Social psychology has documented many surprising features of the human mind, providing robust evidence that people deceive themselves, are systematically overconfident, believe implausible things to avoid inconsistency, and so on. Explanations often focus on proximate psychological mechanisms (e.g., we avoid inconsistency because we find it uncomfortable). But behind every proximate mechanism is an ultimate explanation (why is inconsistency uncomfortable?)—why did evolution or learning lead us to be this way? This course will examine proximate and ultimate explanations for classic Read more about PSY 1576
Why do our ideologies change when we are put in positions of power (e.g., victim dehumanization), or subordination (e.g., Stockholm Syndrome), or with peers with a different opinion (e.g., conformity)?Why are our moral and political ideologies so different across time and culture (e.g., the ideologies of ISIS members compared to Americans)? Why do we claim that our morals are logically justifiable when we cannot justify them (e.g., moral dumbfounding)? This course will explore the hidden incentives that can explain these and many other puzzling features of our beliefs and ideologies Read more about PSY 1575
Game theory is the formal toolkit for analyzing situations in which payoffs depend not only on your actions (say, which TV series you watch), but also others' (whether your friends are watching the same show). You've probably already heard of some famous games, like the prisoners' dilemma and the costly signaling game. We'll teach you to solve games like these, and more, using tools like Nash equilibrium, subgame perfection, Bayesian Nash equilibrium, and the one-shot deviation principle.Game theory has traditionally been applied to understand the behavior of highly deliberate Read more about ECON 1057
We will apply an evolutionary framework - with the help of models from "game theory" and "evolutionary dynamics" - to explain social behavior typically considered the realm of psychologists and philosophers, such as why we speak indirectly, in what sense beauty is socially constructed, and where our moral intuitions come from.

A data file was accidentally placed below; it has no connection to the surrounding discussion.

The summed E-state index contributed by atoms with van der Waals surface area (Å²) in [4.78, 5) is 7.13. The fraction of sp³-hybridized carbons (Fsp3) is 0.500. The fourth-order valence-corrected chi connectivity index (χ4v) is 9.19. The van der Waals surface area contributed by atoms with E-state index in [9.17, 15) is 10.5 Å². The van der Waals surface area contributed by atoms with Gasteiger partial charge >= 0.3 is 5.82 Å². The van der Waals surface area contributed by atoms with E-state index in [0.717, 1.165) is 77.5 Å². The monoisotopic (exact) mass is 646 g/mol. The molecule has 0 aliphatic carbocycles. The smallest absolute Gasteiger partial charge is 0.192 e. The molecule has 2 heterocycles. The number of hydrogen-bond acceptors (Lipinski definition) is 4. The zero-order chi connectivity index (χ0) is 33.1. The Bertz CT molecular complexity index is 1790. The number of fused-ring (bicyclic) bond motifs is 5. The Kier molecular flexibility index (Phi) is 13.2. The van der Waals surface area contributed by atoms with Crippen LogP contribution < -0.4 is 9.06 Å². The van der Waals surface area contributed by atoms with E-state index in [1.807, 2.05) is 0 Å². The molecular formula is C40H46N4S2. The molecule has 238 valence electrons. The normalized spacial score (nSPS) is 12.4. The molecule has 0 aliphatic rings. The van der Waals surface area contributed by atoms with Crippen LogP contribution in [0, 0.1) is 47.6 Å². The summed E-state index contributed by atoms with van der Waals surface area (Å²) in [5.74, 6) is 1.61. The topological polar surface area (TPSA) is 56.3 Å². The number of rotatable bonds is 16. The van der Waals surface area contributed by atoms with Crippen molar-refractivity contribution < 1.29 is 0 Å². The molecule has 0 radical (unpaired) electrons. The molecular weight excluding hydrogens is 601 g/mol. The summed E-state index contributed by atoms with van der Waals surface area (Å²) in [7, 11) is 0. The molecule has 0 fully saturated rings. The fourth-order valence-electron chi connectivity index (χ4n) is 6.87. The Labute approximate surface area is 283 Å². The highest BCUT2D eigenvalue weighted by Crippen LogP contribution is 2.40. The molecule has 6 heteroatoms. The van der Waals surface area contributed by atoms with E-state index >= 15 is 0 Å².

Game theory and evolutionary dynamics will be taught from scratch but will not be redundant to experienced students. Five problem sets will be required, which can be done in groups and will require basic programming and math. Read more about HEB 1390
People give a lot: 2% of GDP is donated to charity, 2-4% of hours worked are volunteered, and 50% of Americans vote in National Elections. Yet such giving displays puzzling qualities: for example, giving is often inefficient (consider the efficiency of Habitat for Humanity) and people who would otherwise give will pay to opt out of being solicited.
We use simple game theory models, combined with models of evolution and evidence from experimental economics papers, to better understand our altruistic preferences and their puzzling qualities. In doing so, we gain Read more about ECON 1053
Introduces basic concepts of mathematical biology and evolutionary dynamics: evolution of genomes, quasi-species, finite and infinite population dynamics, chaos, game dynamics, evolution of cooperation and language, spatial models, evolutionary graph theory, infection dynamics, somatic evolution of cancer.
Pre-requisites:Math at the level of Math 19a, Math 21a, Applied Math 21a. Familiarity with programming and basic probability highly recommended.